Priceless, by Robert K. Wittman (Hardcover, 2010)|
(You can print this review in landscape mode, if you want a hardcopy)
Mark Lamendola, author of over 6,000 articles.
Maybe they aren't the Federal Bureau of Incompetence, after all. In this book, we find an example of an FBI employee who truly sought to solve crimes. And he actually did so, despite obstacles thrown up constantly by Bureau, uh, bureaucrats. Wittman spent two decades as an FBI Special Agent, during which time he worked on cases that resulted in the recovery of $225 million worth of cultural treasures.
Written in a compelling style, this book takes you on a ride through the undercover world of art theft recovery. For most of us readers, the book is educational as well as entertaining. The education part is subtle, fitting into the context of whatever caper Wittman was discussing.
Most of us aren't art historians and don't spend a lot of time in art museums. So the theft of art may seem like no big deal. Just some paintings. That isn't an accurate perception of reality. As Wittman explains in Chapter 2, it's a theft of history. Many of the items he recovered were not paintings.
For example, did you know there were 14 originals of the Bill of Rights? Not "copies," but 14 signed pennings of it. One went to each of the 13 states and one to the federal government. One of these was stolen during the War Between the States and not recovered for generations. Wittman was instrumental in recovering it and restoring it to its rightful owner, the State of North Carolina.
Other restored treasures include historic pistols, swords, uniforms, Native American bonnets, and battlefield flags. Think about the kinds of precious artifacts that inform us about our history, and you can see that paintings are just part of the long list of things that get heisted from museums.
Wittman informs us that, unlike what we see in movies such as National Treasure and The Thomas Crown Affair, the theft of these items isn't benign. Thieves sometimes damage or destroy these items. Sometimes, they stow them away out of sight from the public just to have a private collection they don't even understand. But usually, they sell them on the black market for a fraction of their actual worth (worth being what the lawful owner paid to acquire them).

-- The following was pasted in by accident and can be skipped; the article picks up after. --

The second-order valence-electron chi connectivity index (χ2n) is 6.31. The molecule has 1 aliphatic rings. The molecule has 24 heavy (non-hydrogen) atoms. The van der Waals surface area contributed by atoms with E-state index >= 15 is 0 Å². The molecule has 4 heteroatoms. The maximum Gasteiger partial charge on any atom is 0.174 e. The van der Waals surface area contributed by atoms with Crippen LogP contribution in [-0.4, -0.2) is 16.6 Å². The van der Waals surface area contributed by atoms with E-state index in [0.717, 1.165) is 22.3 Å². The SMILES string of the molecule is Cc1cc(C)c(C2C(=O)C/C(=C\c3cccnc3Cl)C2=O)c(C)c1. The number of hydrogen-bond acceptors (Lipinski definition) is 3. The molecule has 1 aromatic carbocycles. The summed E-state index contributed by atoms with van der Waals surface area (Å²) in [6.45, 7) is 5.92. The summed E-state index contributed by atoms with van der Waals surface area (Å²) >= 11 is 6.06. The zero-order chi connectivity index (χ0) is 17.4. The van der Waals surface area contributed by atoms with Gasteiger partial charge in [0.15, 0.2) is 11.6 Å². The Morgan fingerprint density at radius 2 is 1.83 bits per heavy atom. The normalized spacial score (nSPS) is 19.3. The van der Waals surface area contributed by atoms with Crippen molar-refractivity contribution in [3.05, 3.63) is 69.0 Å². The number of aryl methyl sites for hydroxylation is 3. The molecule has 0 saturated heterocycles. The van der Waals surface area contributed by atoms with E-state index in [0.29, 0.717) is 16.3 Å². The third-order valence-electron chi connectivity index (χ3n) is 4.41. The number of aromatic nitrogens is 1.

Wittman and like-minded others in the FBI focused on recovering the stolen artifacts, rather than arresting the criminals. This doesn't mean they didn't get arrests. Just that the priority was on recovering. Wittman's explanation as to why this was important does, by itself, make this book a "must read" for those who don't know why.
From the way he gave these accounts, it's clear that he solved each case with the help of other law enforcement people (in the FBI and in the agencies of other nations). Wittman's Acknowledgments also makes this clear. So this isn't a book about how one guy did the right thing while his coworkers were idiots. Far from it.
In each case, a team made things happen and a team kept Wittman safe. However, it's also true that there was plenty of obstruction from turf-minded people who placed their own career climbing over the actual missions that justified their having a job in the first place. So I think this book is instructive to everyone in federal law enforcement, because they can see from it how a proper mindset gets things done while a turf-battle mindset actually defeats the reason for having law enforcement officers because it helps criminals.
At no point does Wittman engage in the currently common practice of betraying the trust of the reader. There's no political proselytizing, for example. And he just sounds authoritative the whole way through. It's truly a work of nonfiction, but it uses the writing techniques of the best fiction to provide a factual, yet engrossing, text.
The story takes up 25 chapters in 314 pages. The hardest part of reading this book was deciding when to stop turning those pages. It really was hard to put down.